Toggle Commented Jul 19, 2007 on MusicPalaver: Dylan's Modern Times at mb palaver
But what happened next? Did Jim get out? Who framed him, if that's what happened?
If anyone has time, check out that guy's website: www.wherethehellismatt.com. It's fun and fascinating. I love to travel, but Matt would put any travel lover to shame.
I've never been a big fan of nature shows, but this is so beautifully done you can barely tear your eyes from the screen. We had two very active nephews, aged 8 and 11, visiting, and the Shallow Seas episode had them mesmerized.
Toggle Commented Apr 18, 2007 on tvPalaver: Planet Earth at mb palaver
Michael Jackson? And who was under the big hat in front of him? Twiggy?
I'm a Literature Nerd. It described me a bit too well. I love quizzes like this.
Oops. Forgot that you couldn't access the above if you don't have TimesSelect. Kathryn Harrison's review is begrudgingly positive. Here are some excerpts: "John Banville has chosen Benjamin Black as the pen name for a project that may be his own guilty pleasure — a classic, hard-boiled crime novel. More than a seamless performance in fulfilling the demands of its genre, 'Christine Falls' is executed with what feels like authorial delight. Mainstream literary novels succeed or fail on the strength of characterization, but noir fiction is less concerned with building complex and believable characters than with creating a medium in which murder and mayhem can thrive. Place is essential to noir, character less so. While the voluptuous atmospheric flourishes of 'Christine Falls' suggest how much fun Banville is having as Black, they also provide the book’s center of gravity, the force that holds all the other elements together. Sometimes they make an entirely adequate cast seem little more than perfunctory. The novel is set in a dank and fog-draped 1950s Dublin that oozes existential dread from its very mortar; even the walls are 'thick with many coats of a bilious yellow stuff, glossy and glutinous, less like paint than crusted gruel.' Inanimate objects suggest the life, albeit repellent, that people lack: the sheet used to cover a corpse has 'a human feel, like a loose, chill cowl of bloodless skin'; the 'curved arms' of a chair seem 'to tighten their grip on' its occupant. A 'smoke-dimmed' pub invites a clientele composed not so much of human beings as of props conveying decadence and ruin: 'a large, florid woman in purple,' swilling stout, her smile 'gapped and tobacco-stained'; her companion, 'lean as a greyhound, with colorless, flat, and somehow crusted hair.' The archetypal noir hero, Quirke is a loner, a man with acquaintances rather than friends. When he needs information, he trolls a familiarly depressive dive called McGonagle’s, where he drinks a great deal but is only rarely too drunk to penetrate criminal intentions or defend himself when attacked. Sleuthing shows him a world in which everyone has his price, with greed and corruption so pervasive that the most admirable men are merely those who have farthest to fall. Because Quirke and his supporting cast are types rather than fully realized characters, they’re immune to the kind of analysis, or significance, imposed on a Moses Herzog or a Rabbit Angstrom or, for that matter, a Freddie Montgomery, the protagonist of John Banville’s novel 'The Book of Evidence.' But it’s hard to dismiss what emerges as a particularly insidious strain of misogyny in 'Christine Falls' — insidious because it masquerades as Quirke’s concern for the fate of unwed mothers and their babies. The injustice done Christine Falls is revealed; the movement of the novel is from darkness into light; men in positions of authority are shown to lack the very morals they profess to uphold. But these corrections don’t compensate for the fact that this is a story in which women die, seemingly a punishment not only for their sexuality but also for their gender. Arguably, they die of being female. Even Mal, a celebrated obstetrician entrusted with countless female lives, has a smile, 'more of an undertaker than that of a man whose profession it was to guide new life into the world.' This doesn’t make 'Christine Falls' a less interesting book. Quite the opposite: it adds a sinister fascination to the adventures of Dr. Quirke that will be offset or magnified in the future. Black has a sequel in the works — more than one."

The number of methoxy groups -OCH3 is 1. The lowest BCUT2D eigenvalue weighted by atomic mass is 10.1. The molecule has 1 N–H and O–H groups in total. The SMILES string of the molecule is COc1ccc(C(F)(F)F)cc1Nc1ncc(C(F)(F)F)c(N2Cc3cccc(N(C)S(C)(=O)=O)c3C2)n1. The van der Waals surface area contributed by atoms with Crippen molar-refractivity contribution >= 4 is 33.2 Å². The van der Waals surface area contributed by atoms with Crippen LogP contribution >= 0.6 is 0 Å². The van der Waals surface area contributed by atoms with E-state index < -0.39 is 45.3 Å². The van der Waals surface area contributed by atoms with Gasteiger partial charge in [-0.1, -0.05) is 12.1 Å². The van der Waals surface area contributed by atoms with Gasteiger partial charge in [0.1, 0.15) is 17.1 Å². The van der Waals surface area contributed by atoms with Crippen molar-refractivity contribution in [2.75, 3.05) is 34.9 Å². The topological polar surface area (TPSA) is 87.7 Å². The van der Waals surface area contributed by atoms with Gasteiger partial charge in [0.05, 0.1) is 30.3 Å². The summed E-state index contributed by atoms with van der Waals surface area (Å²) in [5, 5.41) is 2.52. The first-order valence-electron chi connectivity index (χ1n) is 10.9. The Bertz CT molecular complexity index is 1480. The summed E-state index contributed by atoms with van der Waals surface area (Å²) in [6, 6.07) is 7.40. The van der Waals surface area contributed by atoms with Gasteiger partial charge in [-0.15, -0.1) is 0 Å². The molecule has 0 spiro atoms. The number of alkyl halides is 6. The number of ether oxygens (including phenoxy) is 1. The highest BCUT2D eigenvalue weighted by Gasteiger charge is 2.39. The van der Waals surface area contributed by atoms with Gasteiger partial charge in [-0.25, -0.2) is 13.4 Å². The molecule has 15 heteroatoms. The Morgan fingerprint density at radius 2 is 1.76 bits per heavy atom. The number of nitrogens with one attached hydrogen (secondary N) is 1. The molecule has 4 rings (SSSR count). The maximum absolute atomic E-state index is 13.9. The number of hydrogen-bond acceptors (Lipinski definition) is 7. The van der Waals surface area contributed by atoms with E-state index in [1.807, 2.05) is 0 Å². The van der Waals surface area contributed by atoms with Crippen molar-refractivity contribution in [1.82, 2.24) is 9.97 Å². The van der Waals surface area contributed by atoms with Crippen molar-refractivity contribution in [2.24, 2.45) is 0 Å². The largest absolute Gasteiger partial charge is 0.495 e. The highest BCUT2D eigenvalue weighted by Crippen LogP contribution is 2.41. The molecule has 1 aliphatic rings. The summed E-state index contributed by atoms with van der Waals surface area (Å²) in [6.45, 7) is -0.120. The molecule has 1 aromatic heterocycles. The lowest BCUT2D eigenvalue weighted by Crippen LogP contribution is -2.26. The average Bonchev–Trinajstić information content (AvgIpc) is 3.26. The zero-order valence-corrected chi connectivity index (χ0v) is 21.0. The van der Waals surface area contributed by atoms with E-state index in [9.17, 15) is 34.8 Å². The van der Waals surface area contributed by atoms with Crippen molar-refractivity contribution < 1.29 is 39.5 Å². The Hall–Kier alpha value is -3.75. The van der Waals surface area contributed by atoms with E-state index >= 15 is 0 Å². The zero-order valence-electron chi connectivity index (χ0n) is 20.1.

Here's the NYT review of the book: http://select.nytimes.com/preview/2007/03/25/books/1154669514448.html?8tpw&emc=tpw
Bloody Sunday was one of the most perfect films I've ever seen. That last scene is not only chilling on its own, but also as a metaphor for what has happened to the Middle East in recent years. Another interesting film, though I didn't like it as well the second time I watched it is The Last September, which shows the impact of the Irish civil war on the Anglo-Irish who were caught between their love for and allegiance to their native country and how others, whether British or Irish Catholic, perceived them.
Toggle Commented Mar 16, 2007 on MoviePalaver: Irish History in Film at mb palaver